Science and Politics Don’t Mix

The one take away from this Covid-19 pandemic of 2020 is science and politics don’t mix well together. In a rush to print, research papers are being presented without the time honored test of peer review. This is a critical flaw. A second even greater concern is the sound bites of politicians. Neither of these issues are helping society deal with this novel corona virus.

Good Science versus Bad

So, how does the layman determine the validity of scientific papers? Several clues help. First, how is the research released? Peer reviewed scientific research is the best. Such articles are examined thoroughly by individuals in the field of study.  So these are the articles to utilize. My personal favorites are The New England Journal of Medicine; Science; and Nature.

Articles found in such publications refer directly to the source. Additionally, attached links are provided to connect the reader to the actual research paper. Finally, methodology is explained and the outcomes include the statistical variances for error.

Secondly, beware of research which first appears as a headline in a newspaper. An example would be the recent release of the study by Stanford researchers on the incidence of Covid-19. The released study reports the virus is much wider spread than previously thought. However, a peer review of the study is not available. Thus the conclusions are premature. This is bad science.

The paper is flawed.   A better explanation of the errors than I can give can be found by clicking here. At best, the goal of the premature release is to provide hope for a frightened populace. At worst, it is a political ploy.

Lastly, look for secondary studies that independently confirm the original study. Often the scope of a first study has limits. Validation from larger later studies is important from a scientific standpoint.

Politicians and Pandemics

Science and politics don’t mix well under most conditions. But a pandemic can make things worse. Worldwide there are many elections in 2020. The Iranians experienced a low turnout of just over 42%. Officials attributed the reduced participation to the corona virus. Perhaps this is true. But it is also a possibility that the politicians are using the pandemic as an excuse.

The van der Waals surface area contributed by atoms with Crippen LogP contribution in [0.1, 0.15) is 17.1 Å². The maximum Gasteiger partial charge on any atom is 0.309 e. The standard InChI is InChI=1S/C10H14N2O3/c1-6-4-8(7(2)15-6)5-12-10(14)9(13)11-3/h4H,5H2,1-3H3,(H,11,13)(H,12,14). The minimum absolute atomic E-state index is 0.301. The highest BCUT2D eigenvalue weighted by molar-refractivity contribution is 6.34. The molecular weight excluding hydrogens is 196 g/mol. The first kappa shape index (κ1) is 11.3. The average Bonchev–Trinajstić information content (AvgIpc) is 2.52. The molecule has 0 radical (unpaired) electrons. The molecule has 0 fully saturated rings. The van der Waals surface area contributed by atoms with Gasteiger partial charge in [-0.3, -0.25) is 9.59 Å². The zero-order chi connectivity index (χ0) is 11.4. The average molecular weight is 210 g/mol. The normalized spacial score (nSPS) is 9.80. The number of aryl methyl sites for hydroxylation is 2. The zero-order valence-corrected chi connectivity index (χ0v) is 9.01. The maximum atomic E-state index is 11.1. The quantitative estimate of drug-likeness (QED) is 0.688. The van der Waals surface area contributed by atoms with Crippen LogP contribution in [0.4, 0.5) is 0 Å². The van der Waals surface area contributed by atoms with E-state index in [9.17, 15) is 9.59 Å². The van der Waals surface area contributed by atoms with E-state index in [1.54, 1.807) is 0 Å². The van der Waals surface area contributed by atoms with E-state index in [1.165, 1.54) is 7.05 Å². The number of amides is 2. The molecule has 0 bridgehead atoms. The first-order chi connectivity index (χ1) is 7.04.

On the other hand, Israel had a record turn-out for their election; the third in a year’s time. The Israeli’s had special voting stations available for citizens infected by the virus. Other countries facing elections this year should consider this model.

Science and Politics Don’t Mix Well in America

The political elections in the United States next fall are already impacting the scientific response to Covid-19. The White House holds daily press conferences on the pandemic. Ostensibly, this is critical information for the public. I believe they may have started out with this intent. However, I now think the gatherings are as much a campaign venue as an informational release.

Further danger arises from the political influences on science. Covid-19 is new. Therefore, scientists need to investigate without fear of funding loss or political gain. So, the science needs to remain separate. It is naturally human to want a fast fix. But that may not happen regardless of money or political desire.

As discussed above, the scientific studies need to be independent and then peer reviewed. Furthermore, secondary studies need to be completed. Politicians should not push for limited research. Anecdotal positive results are not conclusive. Thorough research is a priority.

Conversely, scientists need to concentrate on the science. Rushing studies will only backfire. As individuals, we may have our own political beliefs. But, researchers need to put politics aside. At this point in time, all possible treatments need to be vetted by studies. Science and politics don’t mix well and both sectors need to focus on their jobs.

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